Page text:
Simply reviewing

Hi Gabe (and the rest of the gang)

First up, thanks for the invitation to be a part of this grand experiment. I think it should be fun and, I hope, interesting for any peripatetic reader passing through on his or her way to another site.

In a timely piece of happenstance, my joining up with s1ngularity coincides with Emerald City's 100th issue. In it my Locus colleague Gary K. Wolfe talks about the simple art of reviewing. Given what you've written in this blog so far, Gary's comment that in everything that can be called criticism there is "a quality of celebration" seemed appropriate. His description of that celebration as "celebration of the collective aspirations of a particular form or genre — even when the author under review may have failed to further those aspirations — or celebration of a highly individual but honest voice who violates or ignores the terms of that genre. It may be simple celebration that good stories can still be written in an industry that wants to present them as this year’s new model coffee makers" also seemed to fit. And his comment that "down these mean streets the reviewer must go without himself becoming mean. He is no hero, yet he should be a complete reader and a common reader and yet an unusual reader" also seemed relevant. The line that resonated most for me, though, was Gary's description of criticism as "this reader’s adventure in search of a hidden truth, and it would be no adventure if it did not happen to a reader prepared for adventure". To some extent what I hope to do here and elsewhere is to celebrate what seems to me to deserve celebration while trying to avoid the pitfalls of these mean streets and enjoying the adventure.

Looking back at earlier posts, I hope to talk about small presses and independent publishers at some point (though I always am concerned about overlooking some worthy). But now is not that time. Instead, I thought I'd respond a little to your irritation at, and disappointment with, the tenth issue of McSweeney's Quarterly Concern (republished as McSweeney's Mammoth Treasury of Thrilling Tales by Vintage), which to some extent I share. I have to admit, setting aside some excitement about the proposed tables of contents, I was more than a little concerned about both McSweeney's and it's spiritual cousin Conjunctions 39. Both offered some opportunity to "rediscover" genre fiction, in the case of the former to allow the high brow to have some low brow fun, and in the case of the latter to allow the low brow to consort with their betters. Both volumes seemed to me then, as they do now, based on inherently flawed assumptions. Genre fiction is not a lesser cousin of its literary betters and does not need 'rediscovery' or some nostalgic trip back to the good old days. Nor, in most cases, do our best genre writers need some polite venue in which to publish material that would be beyond their usual places of publication.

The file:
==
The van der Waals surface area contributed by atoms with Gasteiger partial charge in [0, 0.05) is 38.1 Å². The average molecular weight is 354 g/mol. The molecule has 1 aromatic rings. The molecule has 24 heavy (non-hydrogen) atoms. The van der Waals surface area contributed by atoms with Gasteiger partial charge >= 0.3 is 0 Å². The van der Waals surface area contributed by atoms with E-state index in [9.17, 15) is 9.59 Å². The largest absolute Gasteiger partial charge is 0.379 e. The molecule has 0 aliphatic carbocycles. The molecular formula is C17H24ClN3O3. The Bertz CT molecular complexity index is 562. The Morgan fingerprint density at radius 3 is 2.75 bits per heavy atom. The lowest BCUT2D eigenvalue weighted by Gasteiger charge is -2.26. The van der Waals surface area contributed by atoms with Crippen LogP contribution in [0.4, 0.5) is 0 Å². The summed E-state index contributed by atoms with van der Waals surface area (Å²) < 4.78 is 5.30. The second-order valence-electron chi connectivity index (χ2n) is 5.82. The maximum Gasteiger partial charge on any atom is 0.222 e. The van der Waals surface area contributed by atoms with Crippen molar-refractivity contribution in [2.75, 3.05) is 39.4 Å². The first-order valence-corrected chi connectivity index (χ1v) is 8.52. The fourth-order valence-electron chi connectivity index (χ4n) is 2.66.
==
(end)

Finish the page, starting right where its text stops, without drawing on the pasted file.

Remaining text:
But, in fairness, those are either the pretensions of the editors or the packaging of the publishers. If you ignored the hype associated with both books, they actually did contain some good fiction (though neither was a major anthology). I'm going to restrict my comments here to McSweeney's for reasons of brevity. You mention you thought the stories in McSweeney's by Neil Gaiman, Kelly Link, Glen David Gold and Carol Emshwiller were quite good. I'd go a little further. I thought Kelly Link's "Catskin" was one of the best stories of the year, and Rick Moody's "The Albertine Notes" was one of the top four or five novellas I saw in 2003. I also liked the Gaiman and Gold stories, and one or two others. The rest, for the most part, didn't appeal to me. They were either minor iterations of genre fluffery or literary bibs and bobs of little interest. However, I couldn't find it in me to get angry with this medium sized treasury of mildly pleasurable tales. Why? Maybe I'm jaded and have low expectations, or maybe I'm just pragmatic, but - setting aside those editorial/packaging claims - it was all I'd ever expected. I don't believe you compile outstanding or revolutionary anthologies by setting out to. You do it by putting together the best book possible, and if you're canny and lucky, maybe you do something important. But you can't plan it. If you could, the genre would be re-invented every year by the latest book claiming to be the Dangerous Visions of something or other.

Best, Jonathan

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